Tips for Tasking Stories during Iteration Planning

The best thing about working with such a large organization is the exposure to multiple teams with varying types of work.   Different teams have different challenges which definitely keeps me on my toes.  One of most difficult aspects teams face, from my experience, is breaking down their stories into development tasks so the team can shift their mindset from each developer working on 1 story to having multiple teams members work on the same story simultaneously.

Some of the challenges with tasking stories is developers that have worked in traditional environments are so used to taking a big chunk of work and plowing through it over a day or few days that they simply want to create 2 tasks:

  1. Front end work – 1 day
  2. Back end work – 1 day

The next challenge is they instinctively want to check out both tasks at the same time because, well, this is always the way it’s been done and this is what they are comfortable with.  In general tasks should be able to be completed within a half-day or a full day at the most.  The benefits are that you’ll see real progress on the burndown and you’ll get more value out of the standup.

I’m sure this isn’t new and I’m sure other folks can relate to this problem so here are a couple of techniques I’ve used to help teams break their dependencies and allow them to split tasks up easier.

Experiment: Have the team work on 1 story and 1 story only during the iteration. While I have been met with resistance every time I try this, it does help the light-bulb to come on.  First reactions range from “this is stupid” or “this is impossible, we can’t do it” but every team I’ve tried this with as met with success.  Sure there are some stories that are too small and really only have 1 or 2 tasks, but by and large a team will be able to break their dependencies.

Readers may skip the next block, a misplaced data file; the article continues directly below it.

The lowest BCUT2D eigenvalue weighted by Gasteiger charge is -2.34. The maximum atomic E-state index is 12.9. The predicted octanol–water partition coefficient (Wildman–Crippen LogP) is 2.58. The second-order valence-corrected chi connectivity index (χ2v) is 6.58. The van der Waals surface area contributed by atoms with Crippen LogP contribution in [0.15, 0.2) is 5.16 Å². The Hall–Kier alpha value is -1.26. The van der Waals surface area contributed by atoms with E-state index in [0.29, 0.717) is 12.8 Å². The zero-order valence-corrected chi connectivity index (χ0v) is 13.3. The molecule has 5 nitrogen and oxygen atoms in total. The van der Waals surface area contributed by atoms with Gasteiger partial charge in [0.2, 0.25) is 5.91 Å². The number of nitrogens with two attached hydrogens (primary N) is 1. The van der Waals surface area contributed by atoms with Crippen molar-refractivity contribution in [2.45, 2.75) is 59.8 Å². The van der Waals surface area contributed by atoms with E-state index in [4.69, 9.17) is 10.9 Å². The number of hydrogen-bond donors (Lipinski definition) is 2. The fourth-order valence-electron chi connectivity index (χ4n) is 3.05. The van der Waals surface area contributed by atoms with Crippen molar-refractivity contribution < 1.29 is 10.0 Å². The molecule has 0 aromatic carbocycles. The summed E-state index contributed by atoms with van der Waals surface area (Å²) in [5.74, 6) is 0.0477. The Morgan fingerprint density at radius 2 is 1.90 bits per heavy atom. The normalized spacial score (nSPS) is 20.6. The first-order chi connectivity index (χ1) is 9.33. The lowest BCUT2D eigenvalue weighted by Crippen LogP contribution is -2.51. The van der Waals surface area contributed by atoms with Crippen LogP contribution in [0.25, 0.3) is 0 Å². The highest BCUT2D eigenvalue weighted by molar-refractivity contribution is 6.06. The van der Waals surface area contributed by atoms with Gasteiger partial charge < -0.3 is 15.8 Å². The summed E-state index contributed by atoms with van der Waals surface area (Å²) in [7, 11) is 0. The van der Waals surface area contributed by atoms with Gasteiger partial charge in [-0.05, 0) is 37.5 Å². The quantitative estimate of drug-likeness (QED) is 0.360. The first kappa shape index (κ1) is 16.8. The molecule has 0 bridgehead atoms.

I’ve seen teams grab a projector and hop into a boardroom and work on a story together as a group.  One such team did “quad programming” and each person on the team learned something new about the section of code they were working on.

Track as you build: Maybe this should be a sub-set of experiment, but instead of focusing on 1 story have the team members agree to jotting down what they did when working on  story.

Take this story for example:

  1. as a website visitor I can email this webpage to a friend so they can benefit from the content.
    1. verify the user enters a valid email address
    2. verify the sender and recipient information is stored in the reporting database
    3. verify that when a user enters invalid data they get a javascript error message

As it’s being worked on by 1 developer some of the notes that could be jotted down might be:

  1. first I created the webform
  2. then I created the javascript validation based on the fields created on the form
  3. then I wrote the script to parse the form and invoke our sendMail routine
  4. then I looked at the form on the dev site to make sure it works

These steps can become tasks for the story.  A developer may think that the work must be sequential because after all they can’t parse the form if they haven’t written it yet and don’t know what the field names are but the team will figure out a way to break those dependencies.    In the retrospective, take the compiled notes and have the team talk about them.  Could we each have taken 1 task?  How could we build the parsing code while the form was being built?  Could we build the JavaScript on it’s own at the same time?  If 3 people were working on each of those aforementioned tasks could they do it by collaborating?

I often find that new teams are simply not used to working this way so it’s uncomfortable the first few times but as long as they are motivated and willing to be uncomfortable they will always find a way to break perceived dependencies, it’s just a matter of giving them a nudge.